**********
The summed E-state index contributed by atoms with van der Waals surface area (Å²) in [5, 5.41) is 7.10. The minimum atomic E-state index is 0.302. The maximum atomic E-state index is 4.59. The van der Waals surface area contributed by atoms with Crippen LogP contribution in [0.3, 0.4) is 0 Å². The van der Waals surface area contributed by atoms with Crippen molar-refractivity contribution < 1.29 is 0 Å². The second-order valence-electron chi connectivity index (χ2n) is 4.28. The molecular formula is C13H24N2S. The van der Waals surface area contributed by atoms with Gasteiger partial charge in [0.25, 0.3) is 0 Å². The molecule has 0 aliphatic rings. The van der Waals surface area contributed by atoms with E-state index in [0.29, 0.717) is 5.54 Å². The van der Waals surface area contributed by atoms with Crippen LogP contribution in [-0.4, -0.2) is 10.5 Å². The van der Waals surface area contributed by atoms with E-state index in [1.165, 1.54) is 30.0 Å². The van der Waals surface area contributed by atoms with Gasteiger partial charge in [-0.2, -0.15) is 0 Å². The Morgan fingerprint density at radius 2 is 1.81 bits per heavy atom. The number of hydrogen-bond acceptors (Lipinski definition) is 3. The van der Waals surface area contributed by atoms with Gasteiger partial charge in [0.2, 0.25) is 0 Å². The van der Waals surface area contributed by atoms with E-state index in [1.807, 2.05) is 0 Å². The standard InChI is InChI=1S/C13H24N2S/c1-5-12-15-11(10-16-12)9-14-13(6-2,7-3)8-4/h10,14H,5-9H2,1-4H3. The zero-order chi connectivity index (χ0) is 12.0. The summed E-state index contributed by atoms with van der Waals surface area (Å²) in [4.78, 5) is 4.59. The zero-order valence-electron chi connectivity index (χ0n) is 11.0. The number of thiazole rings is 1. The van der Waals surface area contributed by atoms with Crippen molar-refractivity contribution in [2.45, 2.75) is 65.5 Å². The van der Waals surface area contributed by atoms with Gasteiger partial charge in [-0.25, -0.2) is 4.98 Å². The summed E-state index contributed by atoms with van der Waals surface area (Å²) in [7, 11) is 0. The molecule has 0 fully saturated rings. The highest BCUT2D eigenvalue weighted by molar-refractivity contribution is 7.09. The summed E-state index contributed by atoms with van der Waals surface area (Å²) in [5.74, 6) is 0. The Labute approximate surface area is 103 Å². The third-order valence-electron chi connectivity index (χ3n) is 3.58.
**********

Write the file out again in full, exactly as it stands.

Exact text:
The summed E-state index contributed by atoms with van der Waals surface area (Å²) in [5, 5.41) is 7.10. The minimum atomic E-state index is 0.302. The maximum atomic E-state index is 4.59. The van der Waals surface area contributed by atoms with Crippen LogP contribution in [0.3, 0.4) is 0 Å². The van der Waals surface area contributed by atoms with Crippen molar-refractivity contribution < 1.29 is 0 Å². The second-order valence-electron chi connectivity index (χ2n) is 4.28. The molecular formula is C13H24N2S. The van der Waals surface area contributed by atoms with Gasteiger partial charge in [0.25, 0.3) is 0 Å². The molecule has 0 aliphatic rings. The van der Waals surface area contributed by atoms with E-state index in [0.29, 0.717) is 5.54 Å². The van der Waals surface area contributed by atoms with Crippen LogP contribution in [-0.4, -0.2) is 10.5 Å². The van der Waals surface area contributed by atoms with E-state index in [1.165, 1.54) is 30.0 Å². The van der Waals surface area contributed by atoms with Gasteiger partial charge in [-0.2, -0.15) is 0 Å². The Morgan fingerprint density at radius 2 is 1.81 bits per heavy atom. The number of hydrogen-bond acceptors (Lipinski definition) is 3. The van der Waals surface area contributed by atoms with Gasteiger partial charge in [0.2, 0.25) is 0 Å². The van der Waals surface area contributed by atoms with E-state index in [1.807, 2.05) is 0 Å². The standard InChI is InChI=1S/C13H24N2S/c1-5-12-15-11(10-16-12)9-14-13(6-2,7-3)8-4/h10,14H,5-9H2,1-4H3. The zero-order chi connectivity index (χ0) is 12.0. The summed E-state index contributed by atoms with van der Waals surface area (Å²) in [4.78, 5) is 4.59. The zero-order valence-electron chi connectivity index (χ0n) is 11.0. The number of thiazole rings is 1. The van der Waals surface area contributed by atoms with Crippen molar-refractivity contribution in [2.45, 2.75) is 65.5 Å². The van der Waals surface area contributed by atoms with Gasteiger partial charge in [-0.25, -0.2) is 4.98 Å². The summed E-state index contributed by atoms with van der Waals surface area (Å²) in [7, 11) is 0. The molecule has 0 fully saturated rings. The highest BCUT2D eigenvalue weighted by molar-refractivity contribution is 7.09. The summed E-state index contributed by atoms with van der Waals surface area (Å²) in [5.74, 6) is 0. The Labute approximate surface area is 103 Å². The third-order valence-electron chi connectivity index (χ3n) is 3.58.